In the case of Allied Blenders and Distillers Pvt Ltd ) [2019] 101 462 (Mumbai – CESTAT), the company had paid to four Whole Time Directors for managing day to day affairs and had made relevant deductions for TDS, Professional Tax and Provident Fund. It was held that it was crystal clear from the documents of such statutory authorities that the remuneration paid by the company was in the nature of salary and such directors were only employees of the company.

In Brahm Alloy Limited vs Commissioner Durgapur [2019 (024) GSTL 0616 Tri – Cal], it was held that the Resolution of the company should cover both, the terms of appointment/hiring of the services of the individual and similarly it should also cover that in case of non-performance of the specified duties, the individual shall be fired and/or his appointment would be terminated which should be essential ingredients of the employer employee relationship.

Perspective of Income Tax Law

Within the Income tax return, a person can show the income under the head salaries if there exists an employer employee relationship. Further, while making paying by any company to its employees, it needs to deduct TDS on salary under Section 192. If the company deducts TDS under Section 192 while making payment to a director and that the director the same under the head ‘Salaries’, it indicates the treatment of the director as an employee under the Income Tax law.

As there are no provisions under the Income tax law for the treatment of a director as an employee under the Income Tax law, the judicial precedents under the said law comes to the aid.

In case of CIT v. Gira Sarabhai (Smt.) [1994] 209 ITR 356 (Guj.), Gujarat High Court stated that the nature of a director’s employment may be determined by the Articles of Association of a company and the service agreement, if any, under which a contractual relationship between the director and the company has been brought about to check the existence of the relationship of a master and servant.

In the case of Satya Paul vs CIT [1979] 116 ITR 335 (Cal.), it has been stated that if Articles of the company confers a specific right to the company to remove any director before the expiration of his period of office by an extraordinary resolution and if he were so removed he would automatically be dismissed from the office of the managing director, the director could be considered as an employee of the company

Further, Hon’ble Supreme Court in the case of Ram Pershad vs Commissioner of Income Tax [1972 1973 AIR 637], it was held that the Direction in question had to exercise his powers within the prescribed terms and conditions and subject to the supervision and control of the Directors which indicated his employment as a servant of the company. Therefore, his remuneration was to be categorized as salary.

Perspective of ESI law

Definition of employee as per Section 2(9) of the ESI Act 1948 covers within its ambit any person employed for wages within the factory or the establishment for carrying out any work of, incidental or ancillary to that factory or establishment. This does not make any exception for coverage of a director within its definition.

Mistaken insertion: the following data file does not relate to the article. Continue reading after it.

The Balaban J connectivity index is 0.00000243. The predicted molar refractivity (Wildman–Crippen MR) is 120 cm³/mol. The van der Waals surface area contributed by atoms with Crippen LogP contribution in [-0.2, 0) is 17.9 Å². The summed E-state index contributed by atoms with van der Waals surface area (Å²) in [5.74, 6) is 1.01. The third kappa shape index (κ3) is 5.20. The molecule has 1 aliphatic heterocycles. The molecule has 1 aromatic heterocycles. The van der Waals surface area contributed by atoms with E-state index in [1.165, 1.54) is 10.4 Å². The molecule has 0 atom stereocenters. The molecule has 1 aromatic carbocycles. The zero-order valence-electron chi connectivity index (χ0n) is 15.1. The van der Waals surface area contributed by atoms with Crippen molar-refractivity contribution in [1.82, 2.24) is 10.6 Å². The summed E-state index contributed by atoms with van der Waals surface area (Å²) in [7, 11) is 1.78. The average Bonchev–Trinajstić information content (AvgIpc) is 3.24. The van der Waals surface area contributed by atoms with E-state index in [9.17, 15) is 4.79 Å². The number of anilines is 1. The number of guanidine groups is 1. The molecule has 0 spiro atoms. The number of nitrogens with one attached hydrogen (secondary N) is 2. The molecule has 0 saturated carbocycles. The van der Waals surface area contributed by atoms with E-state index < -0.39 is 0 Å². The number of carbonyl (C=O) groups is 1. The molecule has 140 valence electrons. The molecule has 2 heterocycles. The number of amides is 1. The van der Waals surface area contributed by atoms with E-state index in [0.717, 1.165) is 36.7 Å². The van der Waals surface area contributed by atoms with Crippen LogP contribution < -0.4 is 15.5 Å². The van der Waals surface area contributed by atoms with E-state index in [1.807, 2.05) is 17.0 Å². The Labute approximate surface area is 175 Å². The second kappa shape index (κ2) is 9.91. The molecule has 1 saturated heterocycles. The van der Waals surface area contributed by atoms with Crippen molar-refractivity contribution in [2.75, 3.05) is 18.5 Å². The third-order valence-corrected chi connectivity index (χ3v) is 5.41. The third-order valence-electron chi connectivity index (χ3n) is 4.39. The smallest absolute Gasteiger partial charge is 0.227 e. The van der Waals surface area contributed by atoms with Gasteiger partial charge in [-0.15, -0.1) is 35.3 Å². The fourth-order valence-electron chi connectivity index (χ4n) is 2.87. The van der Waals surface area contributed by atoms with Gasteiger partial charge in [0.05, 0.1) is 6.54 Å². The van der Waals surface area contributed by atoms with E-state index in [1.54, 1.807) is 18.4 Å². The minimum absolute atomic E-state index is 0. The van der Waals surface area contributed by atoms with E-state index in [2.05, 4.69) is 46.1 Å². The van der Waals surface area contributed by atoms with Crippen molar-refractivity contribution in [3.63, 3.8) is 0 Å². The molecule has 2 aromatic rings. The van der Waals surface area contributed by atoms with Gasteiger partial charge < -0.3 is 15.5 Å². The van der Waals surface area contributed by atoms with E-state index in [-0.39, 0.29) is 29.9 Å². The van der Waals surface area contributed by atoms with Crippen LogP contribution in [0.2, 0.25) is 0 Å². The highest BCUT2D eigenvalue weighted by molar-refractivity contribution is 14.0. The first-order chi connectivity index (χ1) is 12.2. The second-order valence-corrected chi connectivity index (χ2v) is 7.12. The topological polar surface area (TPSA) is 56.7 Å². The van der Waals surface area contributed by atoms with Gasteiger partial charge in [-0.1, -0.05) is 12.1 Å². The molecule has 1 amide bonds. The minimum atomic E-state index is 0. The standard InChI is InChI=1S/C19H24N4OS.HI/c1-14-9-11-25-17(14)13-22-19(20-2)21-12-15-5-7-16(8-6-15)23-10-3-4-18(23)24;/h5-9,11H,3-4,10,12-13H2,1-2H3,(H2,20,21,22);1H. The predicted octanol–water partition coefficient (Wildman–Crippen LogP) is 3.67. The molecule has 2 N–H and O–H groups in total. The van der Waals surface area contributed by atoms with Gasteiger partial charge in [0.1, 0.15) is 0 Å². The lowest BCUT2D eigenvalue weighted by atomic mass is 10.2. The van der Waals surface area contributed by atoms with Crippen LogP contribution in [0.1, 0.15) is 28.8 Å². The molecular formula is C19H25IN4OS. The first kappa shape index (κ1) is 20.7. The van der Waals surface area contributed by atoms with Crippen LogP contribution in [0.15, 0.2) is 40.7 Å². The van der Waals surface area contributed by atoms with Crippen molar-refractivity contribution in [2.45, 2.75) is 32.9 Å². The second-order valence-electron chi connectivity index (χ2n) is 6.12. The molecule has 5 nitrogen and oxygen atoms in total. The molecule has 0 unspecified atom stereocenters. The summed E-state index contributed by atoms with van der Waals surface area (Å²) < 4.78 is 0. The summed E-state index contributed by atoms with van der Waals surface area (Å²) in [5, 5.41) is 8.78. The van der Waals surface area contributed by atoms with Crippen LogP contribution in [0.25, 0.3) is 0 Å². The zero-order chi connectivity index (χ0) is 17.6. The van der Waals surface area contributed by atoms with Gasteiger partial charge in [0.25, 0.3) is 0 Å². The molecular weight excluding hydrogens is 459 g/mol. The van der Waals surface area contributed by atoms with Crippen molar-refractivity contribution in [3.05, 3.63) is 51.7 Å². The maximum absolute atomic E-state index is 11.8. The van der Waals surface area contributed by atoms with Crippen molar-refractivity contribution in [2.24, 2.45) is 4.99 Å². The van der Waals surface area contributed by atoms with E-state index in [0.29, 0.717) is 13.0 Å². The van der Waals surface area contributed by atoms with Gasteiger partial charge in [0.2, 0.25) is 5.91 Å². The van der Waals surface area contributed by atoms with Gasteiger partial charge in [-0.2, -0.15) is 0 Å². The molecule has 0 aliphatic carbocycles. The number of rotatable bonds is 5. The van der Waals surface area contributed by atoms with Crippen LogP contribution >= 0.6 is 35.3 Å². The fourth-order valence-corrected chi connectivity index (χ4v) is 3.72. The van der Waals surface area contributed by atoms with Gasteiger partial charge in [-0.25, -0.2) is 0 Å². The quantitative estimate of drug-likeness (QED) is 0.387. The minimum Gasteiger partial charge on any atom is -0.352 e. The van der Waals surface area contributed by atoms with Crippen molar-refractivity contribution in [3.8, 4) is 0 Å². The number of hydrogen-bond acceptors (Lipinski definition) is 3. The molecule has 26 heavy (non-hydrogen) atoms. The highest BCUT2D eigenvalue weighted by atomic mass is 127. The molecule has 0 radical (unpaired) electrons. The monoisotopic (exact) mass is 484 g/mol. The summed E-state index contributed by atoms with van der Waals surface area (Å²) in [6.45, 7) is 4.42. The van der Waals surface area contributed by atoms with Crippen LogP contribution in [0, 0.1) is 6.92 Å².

There are quite a few landmark judgements within the ESI law which discusses the role of  a director from the perspective of employer employee relationship.

Summarily bringing out the ratio decidendi of Regional Director vs Sarathi Lines (P) Ltd on 29th January 1997 (1998) ILLJ 28 Ker, it was stated that it is true that the Director or Managing Director are not employees of the company but still these persons could have a dual role – an agent and employee. This is completely dependent on the work and terms of the employment as discernible from the articles of association or terms of agreement. One of the tests laid down was whether under the terms of employment, the employer exercises direct control and supervision control in respect of the work entrusted to the employee.

Further in the landmark judgment of ESI Corporation vs Apex Engineering Pvt Ltd, it was held that the remuneration being paid to the Managing Director under contract of employment pursuant to the resolution of the Board of Directors was due to the extra duties carried by him. He could not be said to be a self-employed person or agent as the ownership belongs to the company and the same is controlled by the Board of Directors. Thereby, Managing Director could not be held as the sole owner. Thereby, Managing Director had a dual role – one as a MD and the other as the servant or employee of the company.

Apart from the above, in the case of ESI Corporation vs Venus Alloy Pvt Ltd [Civil Appeal No. 1464 of 2019 arising out of SLP (Civil) No. 12812 of 2015], the Supreme Court went one step further. It held that the principle held in Apex Engineering applies with a greater force in relation to a director of the company if he is paid remuneration in discharge of the duties entrusted to him. It stated that the Director who had been receiving remuneration should be considered as an employee of the company.